From: Kate Distin (firstname.lastname@example.org)
Date: Fri 20 Jan 2006 - 14:51:31 GMT
To pick up where I left off:
Religion is almost as sticky as language. But I think lots of other
things are this sticky too. Some of the things that stick to children
are representational systems (RSs) like natural languages; others are
memes (i.e. the information that is represented by those RSs) like religion.
Here's a list of some of the most sticky memes. [When I say 'parental'
I mean 'mostly parental but, depending of the degree of exposure to
influence outside the family, possibly also social'.]
Parental attitudes: to whether smacking is acceptable; to the importance
of fashion; to racism; to sex; to money; to work; to education; to
marriage . . . the list is almost endless.
Parental beliefs in matters of: religion; politics; the role of Santa
and the tooth fairy in childhood; etc.
The first RS you learn as a means of representing information in:
natural language; mathematics; music; written language; horology; etc.
In all of these cases, adults *are* able to discard or add to what stuck
to them in childhood.
In every case the ability to do this will be enhanced by early exposure
to the alternatives: e.g. bilingual children pick up other languages
more easily than others whereas children isolated in a linguistic
community will never learn another language.
Conversely, isolation will decrease the ability to shake off early
influences: e.g. amongst novice pianists, a long-time violinist who's
only ever read music written in the treble clef, will struggle more to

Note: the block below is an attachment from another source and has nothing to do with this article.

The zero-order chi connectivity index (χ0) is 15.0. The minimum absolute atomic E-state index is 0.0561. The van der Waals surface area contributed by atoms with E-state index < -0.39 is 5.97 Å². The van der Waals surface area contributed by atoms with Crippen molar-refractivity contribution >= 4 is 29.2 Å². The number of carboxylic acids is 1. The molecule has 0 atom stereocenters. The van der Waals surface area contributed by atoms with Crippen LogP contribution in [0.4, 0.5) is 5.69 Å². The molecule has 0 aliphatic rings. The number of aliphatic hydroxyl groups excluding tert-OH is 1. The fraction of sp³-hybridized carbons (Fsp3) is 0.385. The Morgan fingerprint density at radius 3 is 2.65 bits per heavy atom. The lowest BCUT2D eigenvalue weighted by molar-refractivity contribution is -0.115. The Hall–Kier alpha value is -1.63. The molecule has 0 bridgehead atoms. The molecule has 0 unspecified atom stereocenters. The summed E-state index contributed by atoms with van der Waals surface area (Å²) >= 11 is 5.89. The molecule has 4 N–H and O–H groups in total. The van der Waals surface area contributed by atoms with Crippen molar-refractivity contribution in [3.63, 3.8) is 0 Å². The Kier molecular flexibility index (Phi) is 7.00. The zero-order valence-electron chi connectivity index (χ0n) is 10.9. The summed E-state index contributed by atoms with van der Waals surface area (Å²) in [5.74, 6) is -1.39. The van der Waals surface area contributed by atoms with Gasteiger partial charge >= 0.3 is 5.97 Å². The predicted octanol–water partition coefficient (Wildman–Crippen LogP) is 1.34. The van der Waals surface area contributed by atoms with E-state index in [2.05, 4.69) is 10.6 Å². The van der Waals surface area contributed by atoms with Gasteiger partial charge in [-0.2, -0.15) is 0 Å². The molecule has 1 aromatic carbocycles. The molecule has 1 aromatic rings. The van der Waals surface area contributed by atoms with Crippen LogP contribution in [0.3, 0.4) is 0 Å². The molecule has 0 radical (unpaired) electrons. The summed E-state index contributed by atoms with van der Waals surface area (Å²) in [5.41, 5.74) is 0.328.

pick up the bass clef than one who's never read any music before.
Of course what I'm saying here is purely anecdotal. It seems clear to
me, from observing the people I know and know of, that most people do
not discard these early influences, although a significant minority do.
It would need statistical investigation. But by widening the scope of the investigation I suspect very strongly that the unique status of religion and language, as candidates for the Most Sticky Meme award, would be undermined.
Also let's not forget the fact that a significant minority *do* learn
another language, convert to another religious viewpoint, discard racist
attitudes or bizarre Santa-related practices (she's off again). No
matter how sticky the meme, the human ability to metarepresent does
ensure that its adherence need not be permanent.
This was distributed via the memetics list associated with the
Journal of Memetics - Evolutionary Models of Information Transmission
For information about the journal and the list (e.g. unsubscribing)
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